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I'm creating a subroutine in my perl script and can evaluate it nicely and it works. I would also like to print the content of the subroutine for debugging purposes. However, the subroutine, which is constructed in code, is really huge and is hard to read and understand it by simply printing it. I would like to find a way to be able to print it in a semi-indented way.

Here is piece of code generation:

$code .= "if (\$ct=~/^\\s*\$/x  || \$Im < \$Ix) {push(\@min, $b); push(\@max, $b);} if (\$Im > \$Ix) {push(\@min, $a); push(\@max, $a);}"

And I would like to print it something like this:

if (\$ct=~/^\\s*\$/x  || \$Im < \$Ix) 
    {push(\@min, $b); push(\@max, $b);}
if (\$Im > \$Ix)
    {push(\@min, $a); push(\@max, $a);}

I know that the straight way to do this is to write another script to parse it and put some \n and \t into the appropriate places in code and then print it. I'm wondering if is there any smarter way to that? Like putting \n somewhere in code without subverting evaling it. (i.e. something visible to print but invisible to eval).

NOTE: I have a lot of regex in my subroutine and I want to avoid running them every time. That's why I need to have the code stored in string and then eval it to increase my script performance.

PS This is obviously because of my laziness!

share|improve this question
2  
There is just about no good reason to build up a bunch of code in a string and then eval it... Just run the code rather than building the string. This seems like an X-Y problem to me. –  AKHolland Aug 14 at 21:29
2  
want nice-printed perl code what is stored as an string - use Perl::Tidy. –  jm666 Aug 14 at 21:34
3  
@AKHolland This answer shows a real-world case where a generated subroutine was necessary to avoid a major performance hit. Also, seconding what jm666 said; the easiest thing to do would be to print it out and pipe it to perltidy. Trying to prettify generated Perl code just makes the code doing the generation uglier. –  Slade Aug 14 at 21:37
1  
@Slade The key words in AKHolland's statement are just about no good reason; that's not the same as never. The OP of this question, however, has provided no evidence that eval is necessary for what they're trying to do. –  ThisSuitIsBlackNot Aug 14 at 21:41
1  
Here I asked another question which hopefully explains the necessity of storing subs in strings and evaling them. –  remmargorp Aug 14 at 23:40

1 Answer 1

up vote 2 down vote accepted

Ignoring the reasons why you may have code in a string...

Perl::Tidy is the tool that you need to reformat your code.

Normally, one uses this tool via the command line on source files. However, I've hacked together a little script that will output your code string to a temporary file so that it can be reformatted. Note, this currently assumes that your code is well-formed and that there aren't any obvious syntax errors in it as formatting broken code is outside the purview of this tool.

use strict;
use warnings;
use autodie;

my $code = <<'END_CODE';
# It hurts to write ugly code, but I'll see what I can do
sub { my @vars = @_;
 my $count = scalar(@vars); print "Hello World.  Vars = $count"; return; }
END_CODE

print pretty_code($code);

sub pretty_code {
    my $code = shift;

    require File::Temp;
    require Perl::Tidy;

    my ($fh, $filename) = File::Temp::tempfile();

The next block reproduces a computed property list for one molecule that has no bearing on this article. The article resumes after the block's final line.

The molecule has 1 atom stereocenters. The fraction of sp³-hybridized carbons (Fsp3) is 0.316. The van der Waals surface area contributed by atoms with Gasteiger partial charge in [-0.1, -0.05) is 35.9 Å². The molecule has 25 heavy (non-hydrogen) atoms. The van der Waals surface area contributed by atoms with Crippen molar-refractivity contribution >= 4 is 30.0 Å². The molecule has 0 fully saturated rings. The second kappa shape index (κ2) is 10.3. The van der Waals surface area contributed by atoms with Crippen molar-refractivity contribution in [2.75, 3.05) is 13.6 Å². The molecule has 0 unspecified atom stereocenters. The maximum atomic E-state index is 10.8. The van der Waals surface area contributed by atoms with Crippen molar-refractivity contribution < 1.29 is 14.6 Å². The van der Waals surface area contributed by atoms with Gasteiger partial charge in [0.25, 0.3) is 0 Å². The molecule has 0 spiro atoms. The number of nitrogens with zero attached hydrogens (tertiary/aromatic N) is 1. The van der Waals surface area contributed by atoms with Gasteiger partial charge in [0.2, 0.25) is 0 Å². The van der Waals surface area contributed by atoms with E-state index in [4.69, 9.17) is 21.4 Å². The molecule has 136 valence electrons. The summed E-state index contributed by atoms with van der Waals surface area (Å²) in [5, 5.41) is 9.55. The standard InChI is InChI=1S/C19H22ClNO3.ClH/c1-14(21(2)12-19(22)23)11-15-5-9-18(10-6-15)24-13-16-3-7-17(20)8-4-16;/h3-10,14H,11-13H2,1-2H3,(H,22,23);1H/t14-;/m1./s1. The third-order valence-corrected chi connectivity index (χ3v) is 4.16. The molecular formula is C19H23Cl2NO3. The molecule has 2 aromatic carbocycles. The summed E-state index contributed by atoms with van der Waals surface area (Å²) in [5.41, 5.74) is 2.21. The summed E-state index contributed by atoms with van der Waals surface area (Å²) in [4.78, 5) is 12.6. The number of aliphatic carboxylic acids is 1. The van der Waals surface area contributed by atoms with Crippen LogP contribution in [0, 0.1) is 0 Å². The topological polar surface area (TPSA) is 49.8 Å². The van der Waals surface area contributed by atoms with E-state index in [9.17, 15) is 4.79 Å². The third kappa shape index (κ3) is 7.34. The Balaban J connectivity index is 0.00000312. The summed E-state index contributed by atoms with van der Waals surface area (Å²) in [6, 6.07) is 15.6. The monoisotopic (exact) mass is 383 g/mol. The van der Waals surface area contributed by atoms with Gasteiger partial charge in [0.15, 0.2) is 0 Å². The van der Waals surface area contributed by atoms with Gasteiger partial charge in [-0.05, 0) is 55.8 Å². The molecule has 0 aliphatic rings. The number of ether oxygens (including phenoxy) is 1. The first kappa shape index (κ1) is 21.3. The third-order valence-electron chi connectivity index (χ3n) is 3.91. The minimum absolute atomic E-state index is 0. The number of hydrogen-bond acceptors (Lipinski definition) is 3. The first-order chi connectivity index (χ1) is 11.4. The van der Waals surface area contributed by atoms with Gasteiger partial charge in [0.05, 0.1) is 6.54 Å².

print $fh $code;
    close $fh;

    Perl::Tidy::perltidy(
        source => $filename,
    );

    my $output = do {
        open my $fh, '<', "$filename.tdy";
        local $/;
        <$fh>
    };

    unlink $_ for ($filename, "$filename.tdy");

    return $output;
}

Outputs:

# It hurts to write ugly code, but I'll see what I can do
sub {
    my @vars  = @_;
    my $count = scalar(@vars);
    print "Hello World.  Vars = $count";
    return;
  }

Update

There is no need to use a temporary file, particularly as Perl::Tidy accumulates the tidied code in memory before dumping it to disk. If you prefer, this program does the same thing without writing the result to disk.

use strict;
use warnings;

use Perl::Tidy 'perltidy';

my $code = <<'END_CODE';
# It hurts to write ugly code, but I'll see what I can do
sub { my @vars = @_; my $count = scalar(@vars); print "Hello World.  Vars = $count"; return; }
END_CODE

print pretty_code($code);

sub pretty_code {
   my ($code) = @_;
   my $pretty;

   perltidy(
      source      => \$code,
      destination => \$pretty,
   );

   $pretty;
}

output

# It hurts to write ugly code, but I'll see what I can do
sub {
  my @vars  = @_;
  my $count = scalar(@vars);
  print "Hello World.  Vars = $count";
  return;
    }

I'm not clear at present why the closing brace is indented further, but I am certain that the result is better than the original.

share|improve this answer
    
Thanks @Miller. Here I asked another question which hopefully explains the necessity of storing subs in strings and evaling them. –  remmargorp Aug 14 at 23:42
    
@Borodin I spent literally 20 minutes trying to get string references to work, but I kept on getting errors. It works now though, so thanks for confirming that either I'm crazy or my dev environment was for a little bit. –  Miller Aug 14 at 23:48
    
@remmargorp: (Please note that I am not the author of the answer above, although the Update is mine.) I have read the question that you linked and can still see no reason to choose your design. The code that you show in the earlier question doesn't compile so it is really hard to guess what you are doing. –  Borodin Aug 14 at 23:49
    
@Miller: It happens! I hope you don't mind the edit. –  Borodin Aug 14 at 23:50

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